Prof. Dr. Fabrizio Pregadio
Daoist thought, religion, and traditions of self-cultivation. Daoist views of the human being. Daoism and divination
• Ph.D. (Civilizations of East Asia), Ca’ Foscari University of Venice, 1990
• M.A. (Chinese Language and Literature), Ca’ Foscari University of Venice, 1983
• University of Kyoto, Institute for Research in Humanities, 1985-90
• Italian School of East Asian Studies, Kyoto, 1985
• University of Leiden, Sinologisch Instituut (Linguistics of Classical Chinese), 1980-81
• Erlangen University, Institute of Sinology: Guest Professor of Daoist Anthropology, from 2014-15 to 2017-18
• McGill University, Montreal, Department of East Asian Studies: Course Lecturer, 2009-2010
• Stanford University, Department of Religious Studies: Visiting Professor, 2001-2002; Acting Associate Professor, 2002-2008
• Technische Universität Berlin, Institute of Philosophy: Visiting Professor, 1998 and 1999-2001
• Ca’ Foscari University of Venice, Department of East Asian Studies: Professor, 1996-97
• Visiting Fellow, International Consortium for Research in the Humanities, Erlangen University, 2011-12
• Visiting Scholar, Center for East Asian Studies, Stanford University, 2008-10
• Visiting Scholar, Department of East Asian Languages and Cultures, University of California, Berkeley, 2008-09
• Research Fellow, Institute for Research in Humanities, University of Kyoto, 1991-95
• Post-doctoral Researcher, Department of Asian Studies, University of Naples, 1991-93
HONORS AND AWARDS
• Erlangen University, International Consortium for Research in the Humanities, 2011-12
• Stanford University, Center for East Asian Studies, 2006-7 and 2007-08
• Japan Society for the Promotion of Science, 2005
• Deutsche Forschungsgemeinschaft (DFG), 2000-02
• Chiang Ching-kuo Foundation for International Scholarly Exchange, 1999-2000
• Japanisch-Deutsches Zentrum Berlin, 1993-94
• Italian Ministry of the University and Scientific Research, 1989-91, 1991-93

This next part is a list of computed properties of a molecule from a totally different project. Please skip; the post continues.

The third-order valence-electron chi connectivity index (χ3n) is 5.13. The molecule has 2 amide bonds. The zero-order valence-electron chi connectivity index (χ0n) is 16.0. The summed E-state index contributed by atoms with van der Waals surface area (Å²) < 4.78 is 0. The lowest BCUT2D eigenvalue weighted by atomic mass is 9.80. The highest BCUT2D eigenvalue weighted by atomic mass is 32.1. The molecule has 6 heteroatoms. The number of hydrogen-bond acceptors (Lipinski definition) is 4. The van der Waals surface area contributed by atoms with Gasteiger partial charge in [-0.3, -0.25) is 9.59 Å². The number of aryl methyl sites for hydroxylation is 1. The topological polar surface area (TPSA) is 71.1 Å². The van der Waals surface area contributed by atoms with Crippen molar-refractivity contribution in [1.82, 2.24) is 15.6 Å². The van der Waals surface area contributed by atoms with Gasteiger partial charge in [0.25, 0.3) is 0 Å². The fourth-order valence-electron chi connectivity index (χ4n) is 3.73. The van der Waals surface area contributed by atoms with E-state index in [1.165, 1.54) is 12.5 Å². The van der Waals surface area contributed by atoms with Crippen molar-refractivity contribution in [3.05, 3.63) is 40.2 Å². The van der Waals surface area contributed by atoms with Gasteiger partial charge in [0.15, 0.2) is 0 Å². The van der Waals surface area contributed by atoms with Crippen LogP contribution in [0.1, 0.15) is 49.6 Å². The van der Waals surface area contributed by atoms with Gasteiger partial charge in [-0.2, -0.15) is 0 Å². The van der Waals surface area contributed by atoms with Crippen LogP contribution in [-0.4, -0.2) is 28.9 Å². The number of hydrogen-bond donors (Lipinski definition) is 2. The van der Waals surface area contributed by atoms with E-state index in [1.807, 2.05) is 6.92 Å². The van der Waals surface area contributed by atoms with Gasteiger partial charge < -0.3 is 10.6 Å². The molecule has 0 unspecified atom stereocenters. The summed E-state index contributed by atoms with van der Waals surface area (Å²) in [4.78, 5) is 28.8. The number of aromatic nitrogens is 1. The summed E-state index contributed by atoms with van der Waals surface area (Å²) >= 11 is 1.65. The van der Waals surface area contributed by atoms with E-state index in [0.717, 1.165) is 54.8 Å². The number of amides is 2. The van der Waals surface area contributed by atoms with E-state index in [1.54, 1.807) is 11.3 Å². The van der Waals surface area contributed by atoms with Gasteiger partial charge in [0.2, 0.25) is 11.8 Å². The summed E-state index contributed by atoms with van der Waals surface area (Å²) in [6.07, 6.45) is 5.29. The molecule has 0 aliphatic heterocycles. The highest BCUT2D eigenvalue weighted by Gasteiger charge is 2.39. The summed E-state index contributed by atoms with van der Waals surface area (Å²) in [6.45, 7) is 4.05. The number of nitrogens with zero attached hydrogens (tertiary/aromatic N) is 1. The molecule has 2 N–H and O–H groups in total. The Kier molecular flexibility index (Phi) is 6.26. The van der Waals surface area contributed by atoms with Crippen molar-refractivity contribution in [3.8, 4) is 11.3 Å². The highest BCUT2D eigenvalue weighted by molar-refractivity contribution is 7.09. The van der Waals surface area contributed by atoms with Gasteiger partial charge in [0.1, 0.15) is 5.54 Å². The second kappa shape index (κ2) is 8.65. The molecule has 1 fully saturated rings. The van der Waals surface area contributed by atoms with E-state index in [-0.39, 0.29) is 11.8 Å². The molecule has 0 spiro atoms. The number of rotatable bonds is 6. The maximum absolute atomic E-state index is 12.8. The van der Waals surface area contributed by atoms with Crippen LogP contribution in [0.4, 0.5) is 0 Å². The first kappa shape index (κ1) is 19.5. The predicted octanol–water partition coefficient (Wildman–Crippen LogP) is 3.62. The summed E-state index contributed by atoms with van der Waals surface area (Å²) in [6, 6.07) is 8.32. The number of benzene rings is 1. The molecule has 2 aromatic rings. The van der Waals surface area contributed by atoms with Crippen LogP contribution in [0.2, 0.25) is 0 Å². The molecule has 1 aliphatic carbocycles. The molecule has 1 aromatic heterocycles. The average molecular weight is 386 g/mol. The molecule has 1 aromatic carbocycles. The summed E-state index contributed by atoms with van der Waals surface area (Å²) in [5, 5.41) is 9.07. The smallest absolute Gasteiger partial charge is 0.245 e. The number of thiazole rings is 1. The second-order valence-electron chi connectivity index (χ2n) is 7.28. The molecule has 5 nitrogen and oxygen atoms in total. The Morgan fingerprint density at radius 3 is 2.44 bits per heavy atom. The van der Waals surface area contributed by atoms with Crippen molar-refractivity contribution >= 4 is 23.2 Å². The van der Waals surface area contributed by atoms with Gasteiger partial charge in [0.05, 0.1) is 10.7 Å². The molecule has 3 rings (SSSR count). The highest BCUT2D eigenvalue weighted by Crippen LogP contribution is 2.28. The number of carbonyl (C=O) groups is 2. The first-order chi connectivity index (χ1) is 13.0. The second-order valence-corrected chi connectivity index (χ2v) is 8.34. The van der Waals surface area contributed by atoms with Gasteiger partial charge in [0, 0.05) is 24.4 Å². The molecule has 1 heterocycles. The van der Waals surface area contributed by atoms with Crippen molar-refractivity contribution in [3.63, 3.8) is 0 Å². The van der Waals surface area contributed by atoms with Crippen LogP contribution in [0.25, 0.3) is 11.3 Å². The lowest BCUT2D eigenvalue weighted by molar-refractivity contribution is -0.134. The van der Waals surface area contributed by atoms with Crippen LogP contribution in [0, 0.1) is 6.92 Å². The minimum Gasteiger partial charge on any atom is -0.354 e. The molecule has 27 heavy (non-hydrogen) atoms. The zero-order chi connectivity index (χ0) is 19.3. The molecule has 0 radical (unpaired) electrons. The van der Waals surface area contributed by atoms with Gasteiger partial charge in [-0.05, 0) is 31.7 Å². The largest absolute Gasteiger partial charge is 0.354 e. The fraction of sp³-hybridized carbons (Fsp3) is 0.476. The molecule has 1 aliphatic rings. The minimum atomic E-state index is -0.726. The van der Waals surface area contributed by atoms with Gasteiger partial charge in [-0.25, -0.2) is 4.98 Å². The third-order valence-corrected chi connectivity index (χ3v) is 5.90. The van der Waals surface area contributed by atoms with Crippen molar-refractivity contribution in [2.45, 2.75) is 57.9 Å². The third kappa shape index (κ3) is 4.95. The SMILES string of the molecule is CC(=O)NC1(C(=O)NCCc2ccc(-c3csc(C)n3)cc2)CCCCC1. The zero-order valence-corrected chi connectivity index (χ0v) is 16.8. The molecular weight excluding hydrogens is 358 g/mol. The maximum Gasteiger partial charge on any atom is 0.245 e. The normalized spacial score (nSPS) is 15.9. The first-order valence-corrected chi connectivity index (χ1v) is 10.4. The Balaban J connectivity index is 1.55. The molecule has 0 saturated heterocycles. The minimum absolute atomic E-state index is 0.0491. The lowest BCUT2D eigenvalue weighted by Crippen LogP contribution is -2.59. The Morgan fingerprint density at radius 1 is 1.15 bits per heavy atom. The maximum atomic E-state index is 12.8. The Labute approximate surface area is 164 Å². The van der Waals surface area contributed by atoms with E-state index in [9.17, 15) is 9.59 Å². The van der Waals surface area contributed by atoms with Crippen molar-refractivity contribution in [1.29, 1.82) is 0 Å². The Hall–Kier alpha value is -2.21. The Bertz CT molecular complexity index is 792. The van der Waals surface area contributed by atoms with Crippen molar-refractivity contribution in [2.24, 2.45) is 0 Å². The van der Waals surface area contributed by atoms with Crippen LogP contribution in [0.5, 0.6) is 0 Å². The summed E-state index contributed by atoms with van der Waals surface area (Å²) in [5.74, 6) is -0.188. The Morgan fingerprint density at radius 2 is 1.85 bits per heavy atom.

• Japan Society for the Promotion of Science, 1988
• Italian Institute for the Middle and the Far East, 1985, 1986-87, 1991
• European Science Foundation, 1984-89
• Italian National Research Council, 1981-83, 1986-89
• Dutch Ministry of Education, 1980-81
• “Daoism and Divination”. In Michael Lackner, ed., Handbook of Chinese Divination. In preparation.
• “The Man-Bird Mountain: Writing and Revelation in Early China”. In Sophia Katz, ed., Divination and the Strange in Pre- and Early Modern East Asia and Europe [Provisional title]. In preparation.
• The Taoist Tradition. London: Routledge. In preparation.
• “Daoist Canon.” In “Oxford Bibliographies in Chinese Studies”. Scheduled for publication in 2018. [www.oxfordbibliographies.com/obo/page/chinese-studies]
• “La tradizione taoista”. In Donatella Rossi, ed., Antologia delle Religioni dell’Asia Orientale [Anthology of East Asian Religions]. Roma: Casa Editrice Astrolabio – Ubaldini Editore. Scheduled for publication in 2018. [Ca. 100 pp.]
• “Which Is the Taoist Immortal Body?” In Micrologus: Natura, Scienze e Società Medievali. Scheduled for publication in 2018.
• “The Alchemical Body in Daoism.” In Manuel Vasquez and Vasudha Narayana, eds., The Wiley-Blackwell Companion to Material Religion. Scheduled for publication in 2018.
• “Religious Daoism”. In Edward N. Zalta, ed., The Stanford Encyclopedia of Philosophy <http://plato.stanford.edu/entries/daoism-religion/>, 2016.
• “Discriminations in Cultivating the Tao: Liu Yiming (1734–1821) and His Xiuzhen houbian.” AION (Annali dell’Università degli Studi di Napoli “L’Orientale”), 37 (2015): 81-108.
• “Creation and Its Inversion: Cosmos, Human Being, and Elixir in the Cantong qi (The Seal of the Unity of the Three).” In Anna Andreeva and Dominic Steavu, eds., Creation and Animation: Embryological Discourse and Reproductive Imagery in East Asian Religions, 186-211. Leiden: E.J. Brill, 2015.
• “Superior Virtue, Inferior Virtue: A Doctrinal Theme in the Works of the Daoist Master Liu Yiming (1734–1821).” T’oung Pao 100 (2014): 460-98.
• “Destiny, Vital Force, or Existence? On the Meanings of Ming 命 in Daoist Internal Alchemy and its Relation to Xing 性 or Human Nature.” Daoism: Religion, History and Society 6 (2014): 157-218.
• The Seal of the Unity of the Three. Two volumes. Vol. 1: A Study and Translation of the Cantong qi, the Source of the Taoist Way of the Golden Elixir. Vol. 2: Bibliographic Studies on the Cantong qi: Commentaries, Essays, and Related Works. Mountian View: Golden Elixir Press, 2011, 2012.
• Editor, The Encyclopedia of Taoism. London and New York: Routledge, 2008. [Contains about 800 articles written by 46 contributors from the USA, Canada, England, France, Germany, Italy, Australia, China, Taiwan, and Japan. Prized as “Outstanding Reference Source” by the American Library Association in 2009.]
• Great Clarity: Daoism and Alchemy in Early Medieval China. Stanford: Stanford University Press, 2006. Translated into Chinese by Han Jishao 韓吉紹 as Taiqing: Zhongguo zhonggu zaoqi de daojiao he liandanshu 太清 － 中国中古早期的道教和炼丹术 (Jinan: Qi Li shushe, 2016).